Ethan Hawke appeared that year in the political crime thriller Lord of War, playing an Interpol agent chasing an arms dealer played by Nicolas Cage.


In 2006, Ethan Hawke was cast in a supporting role in Fast Food Nation, directed by Richard Linklater based on Eric Schlosser's best-selling 2001 book.


In 2007, Ethan Hawke starred alongside Philip Seymour Hoffman, Marisa Tomei, and Albert Finney in the crime drama Before the Devil Knows You're Dead.


Peter Travers of Rolling Stone praised Ethan Hawke's performance, noting that he "digs deep to create a haunting portrayal of loss".


In 2009, Ethan Hawke appeared in two features: New York, I Love You, a romance movie comprising 12 short films, and Staten Island, a crime drama co-starring Vincent D'Onofrio and Seymour Cassel.


In 2010, Ethan Hawke starred as a vampire hematologist in the science fiction horror film Daybreakers.


Ethan Hawke then starred in the horror-thriller The Purge, about an American future where crime is legal for one night of the year.


Ethan Hawke said in an interview that the attention was a surprise to him.


Ethan Hawke next worked with the Spierig brothers again on the science fiction thriller Predestination, in which Ethan Hawke plays a time-traveling agent on his final assignment.


Ethan Hawke then reunited with his Gattaca director Andrew Niccol for Good Kill.


Bernstein and Ethan Hawke developed a friendship through the filming process, and the classical pianist performed for one of Ethan Hawke's theater groups.


Ethan Hawke had two films premiered at the 2015 TIFF, both garnering favorable reviews.


In November 2015, Ethan Hawke published his third novel, Rules for a Knight, in the form of a letter from a father to his four children about the moral values in life.


In 2016, Ethan Hawke starred in Ti West's western film In a Valley of Violence, in which he played a drifter seeking revenge in a small town controlled by its Marshal.


Ethan Hawke then portrayed two unpleasant characters in a row, first as the abusive father of a talented young baseball player in The Phenom, then as the harsh husband of Maud Lewis in Maudie.


Ethan Hawke subsequently reunited with Training Day director Antoine Fuqua and actor Denzel Washington for The Magnificent Seven, a remake of the 1960 western film of the same name.


In 2018, Ethan Hawke had two films premiere at the 2018 Sundance Film Festival.


Ethan Hawke was in the 2019 western drama The Kid, directed by Vincent D'Onofrio.


In 2022, Ethan Hawke starred as the primary villain Arthur Harrow in the Disney+ streaming series Moon Knight, produced by Marvel Studios, and as serial killer of children The Grabber in the Blumhouse feature, The Black Phone.


Ethan Hawke has described theater as his "first love", a place where he is "free to be more creative".


Ethan Hawke made his Broadway debut in 1992, portraying the playwright Konstantin Treplev in Anton Chekhov's The Seagull at the Lyceum Theater in Manhattan.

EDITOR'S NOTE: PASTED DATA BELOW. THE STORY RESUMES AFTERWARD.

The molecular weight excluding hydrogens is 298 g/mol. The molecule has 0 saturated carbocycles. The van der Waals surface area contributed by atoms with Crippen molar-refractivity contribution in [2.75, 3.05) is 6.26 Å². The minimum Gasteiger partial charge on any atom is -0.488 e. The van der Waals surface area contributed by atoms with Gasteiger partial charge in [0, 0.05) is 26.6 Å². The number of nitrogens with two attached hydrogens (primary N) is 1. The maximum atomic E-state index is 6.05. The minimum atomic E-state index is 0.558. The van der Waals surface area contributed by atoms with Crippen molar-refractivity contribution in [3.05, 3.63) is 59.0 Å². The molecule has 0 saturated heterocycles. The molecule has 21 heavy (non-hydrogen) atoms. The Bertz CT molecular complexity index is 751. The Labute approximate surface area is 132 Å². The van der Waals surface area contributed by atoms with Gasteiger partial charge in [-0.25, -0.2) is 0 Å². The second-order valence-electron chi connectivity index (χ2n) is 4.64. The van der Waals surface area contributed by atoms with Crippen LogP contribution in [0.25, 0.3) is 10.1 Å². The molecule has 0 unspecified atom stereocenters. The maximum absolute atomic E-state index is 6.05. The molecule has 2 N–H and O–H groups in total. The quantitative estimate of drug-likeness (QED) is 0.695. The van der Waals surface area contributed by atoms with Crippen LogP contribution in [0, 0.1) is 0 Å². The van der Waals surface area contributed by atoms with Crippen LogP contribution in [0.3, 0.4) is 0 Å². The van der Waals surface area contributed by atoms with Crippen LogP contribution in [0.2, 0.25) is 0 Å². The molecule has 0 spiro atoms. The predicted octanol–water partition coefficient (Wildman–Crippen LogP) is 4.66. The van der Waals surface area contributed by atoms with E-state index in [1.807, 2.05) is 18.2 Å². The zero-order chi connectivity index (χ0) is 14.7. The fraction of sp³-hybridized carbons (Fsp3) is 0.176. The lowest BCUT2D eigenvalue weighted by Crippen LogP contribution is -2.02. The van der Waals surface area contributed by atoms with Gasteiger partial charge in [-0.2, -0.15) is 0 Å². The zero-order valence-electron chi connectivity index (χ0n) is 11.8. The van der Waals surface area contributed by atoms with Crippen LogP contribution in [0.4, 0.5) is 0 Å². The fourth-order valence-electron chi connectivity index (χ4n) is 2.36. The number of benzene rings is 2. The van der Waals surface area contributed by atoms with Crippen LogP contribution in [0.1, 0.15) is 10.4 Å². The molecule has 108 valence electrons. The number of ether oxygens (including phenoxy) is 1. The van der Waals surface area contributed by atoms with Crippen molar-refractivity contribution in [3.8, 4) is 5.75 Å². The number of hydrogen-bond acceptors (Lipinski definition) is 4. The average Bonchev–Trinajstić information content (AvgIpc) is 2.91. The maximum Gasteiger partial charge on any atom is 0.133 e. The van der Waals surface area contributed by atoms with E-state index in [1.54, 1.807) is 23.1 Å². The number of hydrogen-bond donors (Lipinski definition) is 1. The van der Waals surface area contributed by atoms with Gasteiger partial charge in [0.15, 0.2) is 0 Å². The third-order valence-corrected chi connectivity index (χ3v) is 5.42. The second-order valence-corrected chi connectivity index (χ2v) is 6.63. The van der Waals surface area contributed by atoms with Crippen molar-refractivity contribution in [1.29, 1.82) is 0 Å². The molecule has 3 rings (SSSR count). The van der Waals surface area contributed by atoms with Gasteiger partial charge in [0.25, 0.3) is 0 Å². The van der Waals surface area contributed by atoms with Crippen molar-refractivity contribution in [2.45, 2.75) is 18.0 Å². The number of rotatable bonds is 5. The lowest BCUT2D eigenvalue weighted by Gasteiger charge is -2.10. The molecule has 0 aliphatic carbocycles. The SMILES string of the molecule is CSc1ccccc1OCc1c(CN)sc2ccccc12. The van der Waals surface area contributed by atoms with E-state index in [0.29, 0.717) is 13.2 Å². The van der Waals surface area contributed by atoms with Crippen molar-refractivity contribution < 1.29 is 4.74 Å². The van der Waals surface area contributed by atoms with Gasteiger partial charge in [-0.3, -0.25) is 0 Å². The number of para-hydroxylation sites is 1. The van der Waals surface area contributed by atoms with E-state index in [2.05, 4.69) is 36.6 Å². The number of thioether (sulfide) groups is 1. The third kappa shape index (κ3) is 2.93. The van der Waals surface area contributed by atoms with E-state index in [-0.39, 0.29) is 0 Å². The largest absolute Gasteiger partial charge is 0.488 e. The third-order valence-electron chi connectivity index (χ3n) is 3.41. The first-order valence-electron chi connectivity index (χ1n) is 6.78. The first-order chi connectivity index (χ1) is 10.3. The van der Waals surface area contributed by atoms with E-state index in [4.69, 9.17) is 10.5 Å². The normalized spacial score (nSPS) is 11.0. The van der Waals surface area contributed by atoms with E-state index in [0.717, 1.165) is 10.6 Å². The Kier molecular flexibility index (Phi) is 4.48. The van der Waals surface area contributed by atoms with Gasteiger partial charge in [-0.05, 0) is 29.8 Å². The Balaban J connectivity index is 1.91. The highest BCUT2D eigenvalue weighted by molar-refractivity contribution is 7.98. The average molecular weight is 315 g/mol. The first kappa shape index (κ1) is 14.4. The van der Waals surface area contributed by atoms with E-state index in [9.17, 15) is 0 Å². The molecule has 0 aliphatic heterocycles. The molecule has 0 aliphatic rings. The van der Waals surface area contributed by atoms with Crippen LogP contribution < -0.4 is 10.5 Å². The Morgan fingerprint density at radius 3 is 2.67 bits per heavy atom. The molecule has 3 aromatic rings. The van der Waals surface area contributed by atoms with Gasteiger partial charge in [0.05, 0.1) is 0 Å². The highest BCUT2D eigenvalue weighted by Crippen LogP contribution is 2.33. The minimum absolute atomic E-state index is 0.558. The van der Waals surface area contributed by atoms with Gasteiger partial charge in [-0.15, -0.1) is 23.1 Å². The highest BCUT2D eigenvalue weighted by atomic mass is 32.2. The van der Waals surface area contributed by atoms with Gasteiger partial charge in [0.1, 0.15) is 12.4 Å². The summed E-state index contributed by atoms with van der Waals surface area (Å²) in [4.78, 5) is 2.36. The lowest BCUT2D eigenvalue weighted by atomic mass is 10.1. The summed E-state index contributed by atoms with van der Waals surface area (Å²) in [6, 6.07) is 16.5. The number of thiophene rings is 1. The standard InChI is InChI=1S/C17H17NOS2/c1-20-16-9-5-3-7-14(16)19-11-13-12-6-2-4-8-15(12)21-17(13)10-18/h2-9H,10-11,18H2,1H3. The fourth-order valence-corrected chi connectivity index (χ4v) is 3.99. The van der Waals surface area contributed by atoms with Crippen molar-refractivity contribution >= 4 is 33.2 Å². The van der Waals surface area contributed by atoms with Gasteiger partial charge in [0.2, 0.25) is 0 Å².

Outside the New York stage, Ethan Hawke made an appearance in a 1995 production of Sam Shepard's Buried Child, directed by Gary Sinise at the Steppenwolf Theater in Chicago.


Ethan Hawke returned to Broadway in Jack O'Brien's 2003 production of Henry IV, playing Henry Percy.


From November 2006 to May 2007, Ethan Hawke starred as Mikhail Bakunin in Tom Stoppard's trilogy play The Coast of Utopia, an eight-hour-long production at the Lincoln Center Theater in New York.


In 2009, Ethan Hawke appeared in two plays under British director Sam Mendes: as Trofimov in Chekhov's The Cherry Orchard and as Autolycus in Shakespeare's The Winter's Tale.


In January 2010, Ethan Hawke directed his second play, A Lie of the Mind, by Sam Shepard on the New York stage.


Ethan Hawke said that he was drawn to the play's take on "the nature of reality", and its "weird juxtaposition of humor and mysticism".


Ethan Hawke next starred in the Off-Broadway premiere of a new play, Tommy Nohilly's Blood from a Stone, from December 2010 to February 2011.


Ethan Hawke won an Obie Award for his role in Blood from a Stone.


In 2019, Ethan Hawke returned to Broadway in the revival of Sam Shepard's True West, co-starring Paul Dano.


Ethan Hawke is a second cousin twice-removed of Tennessee Williams on his father's side.


Ethan Hawke's maternal grandfather, Howard Lemuel Green, served five terms in the Texas Legislature, served as the elected Tarrant County Judge in Texas from 1967 to 1975, and was a minor-league baseball commissioner.


On May 1,1998, Ethan Hawke married actress Uma Thurman, whom he had met on the set of Gattaca in 1996.


In 2008, Ethan Hawke married Ryan Shawhughes, who had briefly worked as a nanny to his and Thurman's children before graduating from Columbia University.


Ethan Hawke has served as a co-chair of the New York Public Library's Young Lions Committee, one of New York's major philanthropic boards.


In 2001, Ethan Hawke co-founded the Young Lions Fiction Award, an annual prize for achievements in fiction by writers under 35.


In May 2016, Ethan Hawke joined the library's board of trustees.


Ethan Hawke is a supporter of gay rights; in March 2011, he and his wife released a video supporting same-sex marriage in New York.


Ethan Hawke was critical of Donald Trump, criticizing him for his Make America Great Again slogan, and for threatening to put Hillary Clinton in jail.